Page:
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Civil Air Patrol trains with Air Force instructors
MCGHEE TYSON AIR NATIONAL GUARD BASE, Tenn. - Civil Air Patrol members participate in training at the I.G. Brown Training and Education Center June 3, 2014. (U.S Air National Guard photo by Senior Master Sgt. Paul Mann/Released)
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CAP's training benefits with Total Air Force campus

Posted 6/6/2014   Updated 6/9/2014 Email story   Print story

    


by Master Sgt. Mike R. Smith
I.G. Brown Training and Education Center


6/6/2014 - MCGHEE TYSON AIR NATIONAL GUARD BASE, Tenn.  -- The Civil Air Patrol adds value to the Air Force's integrated missions, and its training benefits from reciprocal help and support, a top CAP official said during a training event at the Air Force's largest EMPE center here.

CAP Lt. Col. Dent Young, director of the CAP Southeast Region Staff College, spoke June 4 during the CAP's school for senior officers here at the I.G. Brown Training and Education Center.

"We have constant contact with the Air Force at a lot of levels, and we are very much aware of the need to foster and strengthen that relationship, and this is one of the places that we do that," said Young.

Young said that many CAP members, volunteers in its 52 wings at eight regions, hold their training through the help of military installations across the nation, each year.

"What we get from the partnering, which we have with the TEC facilities and instructors, helps make this class that we teach so much better," said Young, a retired Air Force major who volunteered with the CAP since 1962.

"It's to a point to where our school has a nationwide reputation.

Young highlighted the Southeast Region's week-long event. It included more than 50 staff college adults, cadet leadership youth, and honor guard. Their seminars, case studies and exercises involved management, leadership and communication skills, among other events.

"Every course that was not specific to Civil Air Patrol was taught by Air Force instructors," said Young.

"All the instructors this year are master sergeants and above.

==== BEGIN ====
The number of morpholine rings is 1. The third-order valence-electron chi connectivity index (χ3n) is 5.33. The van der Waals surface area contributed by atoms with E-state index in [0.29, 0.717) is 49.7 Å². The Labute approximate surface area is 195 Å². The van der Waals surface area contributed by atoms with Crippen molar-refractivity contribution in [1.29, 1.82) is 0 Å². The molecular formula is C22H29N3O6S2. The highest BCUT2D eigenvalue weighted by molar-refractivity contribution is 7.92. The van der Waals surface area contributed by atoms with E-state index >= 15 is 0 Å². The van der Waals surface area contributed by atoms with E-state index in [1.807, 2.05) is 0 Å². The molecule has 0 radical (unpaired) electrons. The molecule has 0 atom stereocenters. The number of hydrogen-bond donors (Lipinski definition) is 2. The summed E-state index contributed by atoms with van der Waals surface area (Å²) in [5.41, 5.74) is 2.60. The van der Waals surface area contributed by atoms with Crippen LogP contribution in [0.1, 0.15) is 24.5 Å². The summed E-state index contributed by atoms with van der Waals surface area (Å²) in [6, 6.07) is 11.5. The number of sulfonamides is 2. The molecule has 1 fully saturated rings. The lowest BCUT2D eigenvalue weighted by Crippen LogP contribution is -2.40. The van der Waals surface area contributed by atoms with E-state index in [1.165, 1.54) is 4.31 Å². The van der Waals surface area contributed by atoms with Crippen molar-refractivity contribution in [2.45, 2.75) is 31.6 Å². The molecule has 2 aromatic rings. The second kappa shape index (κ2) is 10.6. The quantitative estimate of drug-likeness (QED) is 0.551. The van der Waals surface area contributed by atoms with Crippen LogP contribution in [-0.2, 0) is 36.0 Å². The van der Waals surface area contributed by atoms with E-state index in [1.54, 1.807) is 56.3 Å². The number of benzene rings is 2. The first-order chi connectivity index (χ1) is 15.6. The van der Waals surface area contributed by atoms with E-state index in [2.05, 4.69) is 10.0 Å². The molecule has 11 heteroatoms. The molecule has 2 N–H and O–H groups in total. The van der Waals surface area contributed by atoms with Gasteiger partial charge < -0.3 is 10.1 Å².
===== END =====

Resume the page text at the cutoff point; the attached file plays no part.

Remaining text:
The TEC offers more than 18 enlisted professional military education courses and more than 40 professional continuing education courses annually to a Total Air Force student body.

"This gives them an opportunity to try out a course they are developing," said Young.

Air Force Chief Master Sgt. Andrew Traugot, chief of TEC's Media and Engagement Division, said that he taught a lesson on supervision and discipline.

"I made a lot of Air Force references in the way I taught that lesson," said Traugot.

"I think it's a good opportunity to share what we know with the CAP and for them to experience the Air Force, so to speak.

Traugot, a former EPME instructor, said he tried to explain to the CAP's cadet leadership youth the different definitions of discipline and, more importantly, self-discipline or what drives people to do the right thing.

He also received some special recognition from a cadet.

"I got a green card, which was pretty interesting," said Traugot.

Traugot explained that the CAP holds a tradition of writing appreciation notes on a green index card when a member of the audience wishes to recognize a speaker. The card is given to the speaker.

The cadet told Traugot that he appreciated the way he addressed the audience members with respect.

"The interest that TEC's instructors have shown in us is very encouraging," said CAP Lt. Col. Jeff Wreyford, deputy director for the CAP Southeast Region Staff College.

"We have eight CAP regions and eight different staff colleges, but we usually have people from all the different regions coming to this one because of the excellence in the relationships that we have with the instructors here.

Young elaborated on the CAP's operational relationships with the Air Force, not including its missions in homeland security, youth and public aerospace education and cadet leadership programs, among many others.

"We're tasked with [much of] the inland search and rescue for lost aircraft by the Air Force. We report to 1st Air Force [Air Force North, Air Force Rescue Coordination Center] in our role as the Air Force's auxiliary," said Young.

Officials said the CAP saves about 100 lives a year in that congressionally mandated mission.

That is one reason why training new generations of CAP volunteers, with the help of Air Force Airmen, is important, said Young.

"It's always been a good relationship, and we're moving into a phase right now where that relationship is actually strengthening," said Young.



tabComments
6/9/2014 5:58:29 PM ET
The CAP is great asset to the youth of our nation. My son benefitted immensely while he worked and rose to become a Cadet Colonel. He could not have accomplished this without the help and guidance of the senior members two of whom were ANG at McGhee Tyson ANG.
Ed Williamson, Gulfport Ms.
 
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